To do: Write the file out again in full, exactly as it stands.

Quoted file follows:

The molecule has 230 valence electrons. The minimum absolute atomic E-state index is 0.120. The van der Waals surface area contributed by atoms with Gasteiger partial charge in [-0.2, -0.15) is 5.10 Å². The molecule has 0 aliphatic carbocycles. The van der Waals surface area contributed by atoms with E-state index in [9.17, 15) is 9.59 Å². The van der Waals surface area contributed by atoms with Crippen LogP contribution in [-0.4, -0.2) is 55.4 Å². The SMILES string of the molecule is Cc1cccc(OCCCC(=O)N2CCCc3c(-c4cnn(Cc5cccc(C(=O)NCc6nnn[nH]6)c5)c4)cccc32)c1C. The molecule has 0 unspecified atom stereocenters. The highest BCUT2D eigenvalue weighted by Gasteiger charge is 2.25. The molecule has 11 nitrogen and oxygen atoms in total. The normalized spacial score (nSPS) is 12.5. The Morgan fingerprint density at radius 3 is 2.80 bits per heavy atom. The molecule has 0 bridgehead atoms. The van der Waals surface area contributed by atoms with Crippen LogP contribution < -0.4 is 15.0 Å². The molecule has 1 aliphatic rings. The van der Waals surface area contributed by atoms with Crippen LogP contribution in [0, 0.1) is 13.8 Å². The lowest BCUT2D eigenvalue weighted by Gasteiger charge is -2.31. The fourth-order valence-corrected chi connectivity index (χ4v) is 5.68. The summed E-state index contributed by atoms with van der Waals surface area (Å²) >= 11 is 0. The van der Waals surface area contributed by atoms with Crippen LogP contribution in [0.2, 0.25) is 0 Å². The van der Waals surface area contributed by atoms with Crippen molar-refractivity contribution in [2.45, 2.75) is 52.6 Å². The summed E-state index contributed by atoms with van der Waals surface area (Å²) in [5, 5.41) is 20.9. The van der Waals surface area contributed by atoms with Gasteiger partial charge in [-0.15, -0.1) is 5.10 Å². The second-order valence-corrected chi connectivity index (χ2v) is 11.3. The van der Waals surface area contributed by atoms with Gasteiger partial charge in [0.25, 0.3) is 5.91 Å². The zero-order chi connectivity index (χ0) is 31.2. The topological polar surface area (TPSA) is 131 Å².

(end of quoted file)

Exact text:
The molecule has 230 valence electrons. The minimum absolute atomic E-state index is 0.120. The van der Waals surface area contributed by atoms with Gasteiger partial charge in [-0.2, -0.15) is 5.10 Å². The molecule has 0 aliphatic carbocycles. The van der Waals surface area contributed by atoms with E-state index in [9.17, 15) is 9.59 Å². The van der Waals surface area contributed by atoms with Crippen LogP contribution in [-0.4, -0.2) is 55.4 Å². The SMILES string of the molecule is Cc1cccc(OCCCC(=O)N2CCCc3c(-c4cnn(Cc5cccc(C(=O)NCc6nnn[nH]6)c5)c4)cccc32)c1C. The molecule has 0 unspecified atom stereocenters. The highest BCUT2D eigenvalue weighted by Gasteiger charge is 2.25. The molecule has 11 nitrogen and oxygen atoms in total. The normalized spacial score (nSPS) is 12.5. The Morgan fingerprint density at radius 3 is 2.80 bits per heavy atom. The molecule has 0 bridgehead atoms. The van der Waals surface area contributed by atoms with Crippen LogP contribution < -0.4 is 15.0 Å². The molecule has 1 aliphatic rings. The van der Waals surface area contributed by atoms with Crippen LogP contribution in [0, 0.1) is 13.8 Å². The lowest BCUT2D eigenvalue weighted by Gasteiger charge is -2.31. The fourth-order valence-corrected chi connectivity index (χ4v) is 5.68. The summed E-state index contributed by atoms with van der Waals surface area (Å²) >= 11 is 0. The van der Waals surface area contributed by atoms with Crippen LogP contribution in [0.2, 0.25) is 0 Å². The van der Waals surface area contributed by atoms with Crippen molar-refractivity contribution in [2.45, 2.75) is 52.6 Å². The summed E-state index contributed by atoms with van der Waals surface area (Å²) in [5, 5.41) is 20.9. The van der Waals surface area contributed by atoms with Gasteiger partial charge in [-0.15, -0.1) is 5.10 Å². The second-order valence-corrected chi connectivity index (χ2v) is 11.3. The van der Waals surface area contributed by atoms with Gasteiger partial charge in [0.25, 0.3) is 5.91 Å². The zero-order chi connectivity index (χ0) is 31.2. The topological polar surface area (TPSA) is 131 Å².